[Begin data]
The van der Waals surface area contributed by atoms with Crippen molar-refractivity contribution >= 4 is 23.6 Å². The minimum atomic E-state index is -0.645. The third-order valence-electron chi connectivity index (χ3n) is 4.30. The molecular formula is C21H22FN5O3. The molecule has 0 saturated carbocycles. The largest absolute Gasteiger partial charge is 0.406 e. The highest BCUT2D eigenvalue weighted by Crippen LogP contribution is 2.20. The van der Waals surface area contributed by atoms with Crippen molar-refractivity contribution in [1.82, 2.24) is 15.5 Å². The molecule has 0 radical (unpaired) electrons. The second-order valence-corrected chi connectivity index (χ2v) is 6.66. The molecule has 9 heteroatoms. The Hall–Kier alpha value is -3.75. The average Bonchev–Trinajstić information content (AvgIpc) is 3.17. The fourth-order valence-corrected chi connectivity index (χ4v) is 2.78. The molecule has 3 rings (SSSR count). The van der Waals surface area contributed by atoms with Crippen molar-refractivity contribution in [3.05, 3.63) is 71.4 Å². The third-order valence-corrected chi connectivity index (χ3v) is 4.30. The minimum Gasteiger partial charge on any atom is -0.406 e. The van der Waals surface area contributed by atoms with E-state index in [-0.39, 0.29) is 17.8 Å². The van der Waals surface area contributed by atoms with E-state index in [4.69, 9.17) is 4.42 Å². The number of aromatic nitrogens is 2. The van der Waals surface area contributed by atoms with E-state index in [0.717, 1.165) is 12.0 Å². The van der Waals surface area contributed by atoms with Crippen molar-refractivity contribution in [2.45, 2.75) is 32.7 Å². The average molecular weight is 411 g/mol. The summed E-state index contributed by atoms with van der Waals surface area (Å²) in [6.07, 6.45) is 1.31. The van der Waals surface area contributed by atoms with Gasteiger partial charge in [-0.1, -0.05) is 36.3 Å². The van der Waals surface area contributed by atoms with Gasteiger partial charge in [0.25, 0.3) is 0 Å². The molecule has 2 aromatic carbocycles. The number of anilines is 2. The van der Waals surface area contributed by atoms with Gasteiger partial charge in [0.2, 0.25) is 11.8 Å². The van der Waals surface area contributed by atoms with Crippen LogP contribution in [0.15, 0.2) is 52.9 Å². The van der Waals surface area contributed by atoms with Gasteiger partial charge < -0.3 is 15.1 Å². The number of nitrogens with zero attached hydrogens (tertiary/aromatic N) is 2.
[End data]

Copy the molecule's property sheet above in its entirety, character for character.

The van der Waals surface area contributed by atoms with Crippen molar-refractivity contribution >= 4 is 23.6 Å². The minimum atomic E-state index is -0.645. The third-order valence-electron chi connectivity index (χ3n) is 4.30. The molecular formula is C21H22FN5O3. The molecule has 0 saturated carbocycles. The largest absolute Gasteiger partial charge is 0.406 e. The highest BCUT2D eigenvalue weighted by Crippen LogP contribution is 2.20. The van der Waals surface area contributed by atoms with Crippen molar-refractivity contribution in [1.82, 2.24) is 15.5 Å². The molecule has 0 radical (unpaired) electrons. The second-order valence-corrected chi connectivity index (χ2v) is 6.66. The molecule has 9 heteroatoms. The Hall–Kier alpha value is -3.75. The average Bonchev–Trinajstić information content (AvgIpc) is 3.17. The fourth-order valence-corrected chi connectivity index (χ4v) is 2.78. The molecule has 3 rings (SSSR count). The van der Waals surface area contributed by atoms with Crippen molar-refractivity contribution in [3.05, 3.63) is 71.4 Å². The third-order valence-corrected chi connectivity index (χ3v) is 4.30. The minimum Gasteiger partial charge on any atom is -0.406 e. The van der Waals surface area contributed by atoms with E-state index in [-0.39, 0.29) is 17.8 Å². The van der Waals surface area contributed by atoms with E-state index in [4.69, 9.17) is 4.42 Å². The number of aromatic nitrogens is 2. The van der Waals surface area contributed by atoms with E-state index in [0.717, 1.165) is 12.0 Å². The van der Waals surface area contributed by atoms with Crippen molar-refractivity contribution in [2.45, 2.75) is 32.7 Å². The average molecular weight is 411 g/mol. The summed E-state index contributed by atoms with van der Waals surface area (Å²) in [6.07, 6.45) is 1.31. The van der Waals surface area contributed by atoms with Gasteiger partial charge in [-0.1, -0.05) is 36.3 Å². The van der Waals surface area contributed by atoms with Gasteiger partial charge in [0.25, 0.3) is 0 Å². The molecule has 2 aromatic carbocycles. The number of anilines is 2. The van der Waals surface area contributed by atoms with Gasteiger partial charge in [0.2, 0.25) is 11.8 Å². The van der Waals surface area contributed by atoms with Crippen LogP contribution in [0.15, 0.2) is 52.9 Å². The van der Waals surface area contributed by atoms with Gasteiger partial charge < -0.3 is 15.1 Å². The number of nitrogens with zero attached hydrogens (tertiary/aromatic N) is 2.